One more thing I like a lot about the Sidebar & Widget Manager is the ability to insert sidebars as shortcodes as shown below. This makes it possible to add a submenu more or less whereever you want.


This is especially true if you use a layout builder like e.g. Visual Composer for WordPress. This is how it will look in the layout builder if you add the submenu to a column (widget text area).


The CSS styling here will, in most cases, not be the same as the styling in the sidebar and therefore it is a good idea to use one of the skins available in jQuery Vertical Accordion Menu as shown below.


Creating the menu in WordPress Menu Manager

I think the menu manager in WordPress is good and I recommend you use it to build your submenus. I use Menu Management Enhancer myself as I think it adds important features needed for managing large and complex menus. For a simple submenu like the one illustrated below it is not really needed. In order to get full control of the submenus you want to show on different parts of the site I recommend you add a new WordPress menu for all the top level pages with child pages. Lets assume this is the page structure.


In WordPress the submenu should then have the follwing elements. Remember to use a easy to understand naming standard when creating menus – e.g. “Submenu for <Name of Top Level 1 >”.   If you don’t need maximum control of what menu items to show and want to have less maintenance for each submenu you can use plugins like Gecka Submenu. It auto populates the menu items you chooose with any child page you create and this certanly can be useful.


Adding the menu Widget to the sidebar

Whether your theme allow you to create new sidebars or if you use a plugin for it I now assume you have created a sidebar for your submenu – I names mine “Submenu for Top level 1” in the demo I created.

There are so many WordPress menu plugins available and it can be hard to choose the right one. I often use a free plugin called jQuery Vertical Accordion Menu and I kind of like it. It is the one I use for this article as well – it is easy to setup and have some cool features. To continue you should install the plugin and then go to Widgets. You will find a new widget called “jQuery Accordion Menu”. Drag this to the sidebar you created as illustrated below.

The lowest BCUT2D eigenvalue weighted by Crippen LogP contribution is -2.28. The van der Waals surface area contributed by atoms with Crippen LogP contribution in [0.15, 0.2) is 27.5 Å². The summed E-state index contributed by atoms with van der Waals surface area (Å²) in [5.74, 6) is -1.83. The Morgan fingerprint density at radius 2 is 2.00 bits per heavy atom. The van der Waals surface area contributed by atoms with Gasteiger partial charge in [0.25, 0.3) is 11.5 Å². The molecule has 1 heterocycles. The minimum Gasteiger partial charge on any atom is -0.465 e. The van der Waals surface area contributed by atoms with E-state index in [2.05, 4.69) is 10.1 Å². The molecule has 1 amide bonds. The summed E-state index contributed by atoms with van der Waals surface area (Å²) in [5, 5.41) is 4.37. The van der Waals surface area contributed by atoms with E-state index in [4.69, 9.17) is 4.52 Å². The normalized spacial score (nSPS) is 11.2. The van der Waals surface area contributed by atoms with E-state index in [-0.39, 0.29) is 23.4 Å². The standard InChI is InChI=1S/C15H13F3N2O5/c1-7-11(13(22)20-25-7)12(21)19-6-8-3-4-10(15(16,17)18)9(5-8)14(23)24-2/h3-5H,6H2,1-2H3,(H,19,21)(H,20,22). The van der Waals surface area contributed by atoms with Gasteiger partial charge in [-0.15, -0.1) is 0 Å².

You now have some options to take care of… let me go through those that are the most important:

[1]: If you add a title here it will be placed above the menu. This is useful to let the visitor now what it is all about… e.g. “More about <topic xyz>”

[2]: The dropdown will make it possible to choose from menus created in the WordPress Menu System.

[3]: The menu will render more than one level of the menu – if the there are more levels… Here you can decide if user need to click or just hover over the menu to make it fold out.

[4]: I think it is useful to expand on the current level by default. However test these features yourself to get the perfect setup for your site.

[5]: The plugin have 6 skins you can choose from but try the No Theme option first to see how your theme CSS looks. It is also possible to change the skins if you have a bit of CSS experience.

This is it – I hope you found the article useful and that you will be able to use the techniquein your future projects. Let me round off with an example of how the submenu looks when using the  jQuery Vertical Accordion Menu skin called Clean. Cool right? Please share this article with your friends and coworkers.


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Author : Lars Vraa